CONSTRUCTION SPENDING REMAINS STEADY IN JULY AND IS UP BY 5.6 PERCENT FOR THE FIRST SEVEN MONTHS OF THE YEAR
September 1, 2016
Private-Sector Outlays Rise 1.0 Percent for the Month While Public Sector Investments in Infrastructure, Other Construction Fall 3.1 Percent as New Survey Finds Most Firms Having Hard Time Finding Craft Workers
Construction spending remained steady in July compared to June but is up by 5.6 percent for the first seven months of the year compared to same period in 2015, according to an analysis by the Associated General Contractors of America. Association officials said the growth in construction spending is occurring as most construction firms report they are having a hard time finding skilled craft workers to keep pace with demand.
“On balance, there is still strong demand for construction, especially for multifamily and private nonresidential structures, while homebuilding continues an uneven recovery,” said Ken Simonson, the association’s chief economist. “But public investment in infrastructure and educational construction has been tepid.”
Construction spending in July totaled $1.153 trillion at a seasonally adjusted annual rate, essentially unchanged from the month before, Simonson said. He added that the year-to-date increase of 5.6 percent for January through July 2016, compared with the same months of 2015, shows demand for construction continues to experience robust growth. He noted that private nonresidential spending reached a record high for the third-straight month at a seasonally adjusted annual rate, while multifamily spending hovered just below the record set in March.
Private nonresidential construction spending increased 1.7 percent for the month and is up 8.6 percent year-to-date. The largest private nonresidential segment in July was power construction (including oil and gas pipelines), which grew 1.1 percent for the month and is up 8.3 percent year-to-date. The next-largest segment, manufacturing, expanded by 3.9 percent for the month but is down 2.7 percent year-to-date. Commercial (retail, warehouse and farm) construction increased by 1.2 percent in July and climbed 10.1 percent year-to-date. Private office construction soared 4.6 percent for the month and 27 percent year-to-date.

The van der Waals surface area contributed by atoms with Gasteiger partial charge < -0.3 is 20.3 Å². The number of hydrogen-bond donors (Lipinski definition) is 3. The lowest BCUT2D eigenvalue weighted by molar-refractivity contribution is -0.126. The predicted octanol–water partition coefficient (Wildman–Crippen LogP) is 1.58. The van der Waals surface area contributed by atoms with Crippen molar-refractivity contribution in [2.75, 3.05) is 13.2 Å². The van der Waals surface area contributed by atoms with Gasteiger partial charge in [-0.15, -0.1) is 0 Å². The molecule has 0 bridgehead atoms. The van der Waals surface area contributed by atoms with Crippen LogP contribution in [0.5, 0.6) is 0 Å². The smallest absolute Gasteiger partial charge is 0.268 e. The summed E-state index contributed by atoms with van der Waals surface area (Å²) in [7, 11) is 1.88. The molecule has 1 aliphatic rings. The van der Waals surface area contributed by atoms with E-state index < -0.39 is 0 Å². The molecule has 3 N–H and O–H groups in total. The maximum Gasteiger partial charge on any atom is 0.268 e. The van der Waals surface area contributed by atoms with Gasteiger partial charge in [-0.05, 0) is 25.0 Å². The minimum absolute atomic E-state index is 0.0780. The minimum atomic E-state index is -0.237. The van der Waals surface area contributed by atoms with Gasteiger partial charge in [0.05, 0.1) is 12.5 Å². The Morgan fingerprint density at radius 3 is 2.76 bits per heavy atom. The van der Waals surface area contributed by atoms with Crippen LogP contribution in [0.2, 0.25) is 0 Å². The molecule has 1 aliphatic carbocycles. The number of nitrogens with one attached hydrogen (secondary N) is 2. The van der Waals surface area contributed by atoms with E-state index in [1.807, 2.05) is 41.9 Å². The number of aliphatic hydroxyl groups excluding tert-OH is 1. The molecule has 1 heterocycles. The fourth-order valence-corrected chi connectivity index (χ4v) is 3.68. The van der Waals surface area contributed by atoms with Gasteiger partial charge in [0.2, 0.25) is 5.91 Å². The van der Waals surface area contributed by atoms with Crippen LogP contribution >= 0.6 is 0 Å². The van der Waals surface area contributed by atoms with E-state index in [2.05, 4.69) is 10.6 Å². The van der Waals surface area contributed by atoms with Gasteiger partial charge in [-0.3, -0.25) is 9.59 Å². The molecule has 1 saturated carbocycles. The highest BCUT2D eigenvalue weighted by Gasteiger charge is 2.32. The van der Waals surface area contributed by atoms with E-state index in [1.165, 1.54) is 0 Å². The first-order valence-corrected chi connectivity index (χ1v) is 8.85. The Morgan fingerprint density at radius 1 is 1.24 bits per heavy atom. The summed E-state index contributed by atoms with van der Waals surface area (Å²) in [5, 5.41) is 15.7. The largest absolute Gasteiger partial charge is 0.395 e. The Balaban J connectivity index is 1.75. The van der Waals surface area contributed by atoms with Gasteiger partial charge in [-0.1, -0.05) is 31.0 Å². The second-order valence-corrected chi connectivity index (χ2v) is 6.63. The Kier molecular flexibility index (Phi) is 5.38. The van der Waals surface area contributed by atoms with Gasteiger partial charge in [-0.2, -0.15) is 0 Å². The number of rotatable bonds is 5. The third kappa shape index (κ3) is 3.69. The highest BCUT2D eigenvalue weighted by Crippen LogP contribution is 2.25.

Private residential construction spending edged up by 0.3 percent between June and July 2016, and is up 6.6 percent year-to-date. Spending on multifamily residential construction dropped 0.6 percent for the month but remains up 22 percent year-to-date, while single-family spending fell 0.2 percent from June to July but is up 9 percent year-to-date.
Public construction spending declined 3.1 percent from a month before and is now up by only 0.2 percent for the first seven months of 2016 combined. The biggest public segment—highway and street construction—increased by 0.3 percent for the month and is up 2.6 percent year-to-date. The other major public category—educational construction—fell by 8.3 percent in July but gained 4.0 percent for the combined January-July period.
Association officials said that as construction demand continues to expand, many firms report having a hard time finding workers, particularly craft workers, to hire. The association released a survey yesterday that found two-thirds of firms reporting difficulty finding craft workers. Officials said the country needed a series of new measures to help recruit and train new construction workers to keep pace with demand.
“As the construction industry continues to expand, firms in many parts of the country are eager to expand their headcount,” said Stephen E. Sandherr, the association’s chief executive officer. “But without the kind of workforce measures we have been pushing for, our schools will continue to graduate students for careers that don’t exist while firms search for workers with skills that aren’t taught.”